Background: Several studies have shown links between the upper and lower airways in allergic patients.
Objectives: This study aimed to evaluate the prevalence of rhinitis in patients with allergic asthma attending allergy outpatient clinics and to examine the interrelationship between both conditions.
Methods: An epidemiological prospective study was carried out during the period 2004-2005 and 170 allergists from all over the country participated. After obtaining written informed consent, we collected clinical and demographic data, a personal and family history of allergic diseases, and data on the duration and severity of asthma and rhinitis. These data were classified according to the criteria of the Global Initiative for Asthma and the Allergic Rhinitis and its Impact on Asthma guidelines, respectively.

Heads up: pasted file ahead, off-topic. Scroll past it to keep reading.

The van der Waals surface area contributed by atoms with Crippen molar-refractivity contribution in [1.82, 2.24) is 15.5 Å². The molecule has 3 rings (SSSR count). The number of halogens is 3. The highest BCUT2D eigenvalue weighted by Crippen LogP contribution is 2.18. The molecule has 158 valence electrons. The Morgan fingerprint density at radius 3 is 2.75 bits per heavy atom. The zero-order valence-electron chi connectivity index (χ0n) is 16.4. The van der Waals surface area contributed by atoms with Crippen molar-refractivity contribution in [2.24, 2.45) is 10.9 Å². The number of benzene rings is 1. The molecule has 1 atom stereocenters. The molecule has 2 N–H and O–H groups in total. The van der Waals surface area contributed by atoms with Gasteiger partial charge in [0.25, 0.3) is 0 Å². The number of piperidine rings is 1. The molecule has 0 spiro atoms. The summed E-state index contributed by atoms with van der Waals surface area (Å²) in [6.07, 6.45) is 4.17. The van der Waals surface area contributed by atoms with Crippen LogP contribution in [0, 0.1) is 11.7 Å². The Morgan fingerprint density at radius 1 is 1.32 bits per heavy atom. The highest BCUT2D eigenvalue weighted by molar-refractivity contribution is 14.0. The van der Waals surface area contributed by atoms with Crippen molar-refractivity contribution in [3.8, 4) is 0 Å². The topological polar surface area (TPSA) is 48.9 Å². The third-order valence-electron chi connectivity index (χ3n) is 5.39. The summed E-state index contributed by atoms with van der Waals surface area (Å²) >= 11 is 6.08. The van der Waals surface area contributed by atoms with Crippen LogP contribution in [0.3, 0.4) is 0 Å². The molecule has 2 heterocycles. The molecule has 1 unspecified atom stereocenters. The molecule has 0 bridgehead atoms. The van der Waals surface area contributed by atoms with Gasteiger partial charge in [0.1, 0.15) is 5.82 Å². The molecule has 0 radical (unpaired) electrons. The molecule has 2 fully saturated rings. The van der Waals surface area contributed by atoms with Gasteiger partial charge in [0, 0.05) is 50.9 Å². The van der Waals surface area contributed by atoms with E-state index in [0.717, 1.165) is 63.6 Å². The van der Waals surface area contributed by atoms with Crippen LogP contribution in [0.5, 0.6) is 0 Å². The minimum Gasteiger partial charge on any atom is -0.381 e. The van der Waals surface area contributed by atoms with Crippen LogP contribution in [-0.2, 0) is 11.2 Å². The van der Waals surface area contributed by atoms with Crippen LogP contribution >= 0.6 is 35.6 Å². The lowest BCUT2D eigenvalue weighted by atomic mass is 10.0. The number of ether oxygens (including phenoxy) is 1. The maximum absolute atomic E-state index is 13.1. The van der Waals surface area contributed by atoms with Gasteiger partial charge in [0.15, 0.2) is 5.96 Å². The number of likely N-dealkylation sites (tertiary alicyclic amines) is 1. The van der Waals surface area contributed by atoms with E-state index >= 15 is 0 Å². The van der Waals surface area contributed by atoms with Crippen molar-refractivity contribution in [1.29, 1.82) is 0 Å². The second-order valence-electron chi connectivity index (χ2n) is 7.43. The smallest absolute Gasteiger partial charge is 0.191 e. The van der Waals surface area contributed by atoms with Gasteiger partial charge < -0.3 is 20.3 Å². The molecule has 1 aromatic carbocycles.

Results: A total of 968 subjects were screened and 942 were enrolled in the study. Mean (SD) age was 35.5 (14) years and 63% were female. Of these patients, 89.5% presented with allergic rhinitis. The duration of the disease was 12.6 (8.9) years for rhinitis and 11.4 (9.6) years for asthma (P < .0001). The severity of asthma was classified as intermittent (39%), mild persistent (30%), moderate persistent (27%), and severe persistent (4%). Rhinitis was classified as mild intermittent (24%), moderate/severe intermittent (22%), mild persistent (19%) and moderate/severe persistent (35%). A significant correlation was found (P < .0001) between the severity of rhinitis and asthma. The prevalence of allergic rhinitis was inversely correlated with the age of the patients (P < .0001) and the severity of asthma (P < .05).
Conclusion: This study reinforces the high prevalence of allergic rhinitis in patients with asthma, which can affect as many as 89.5%.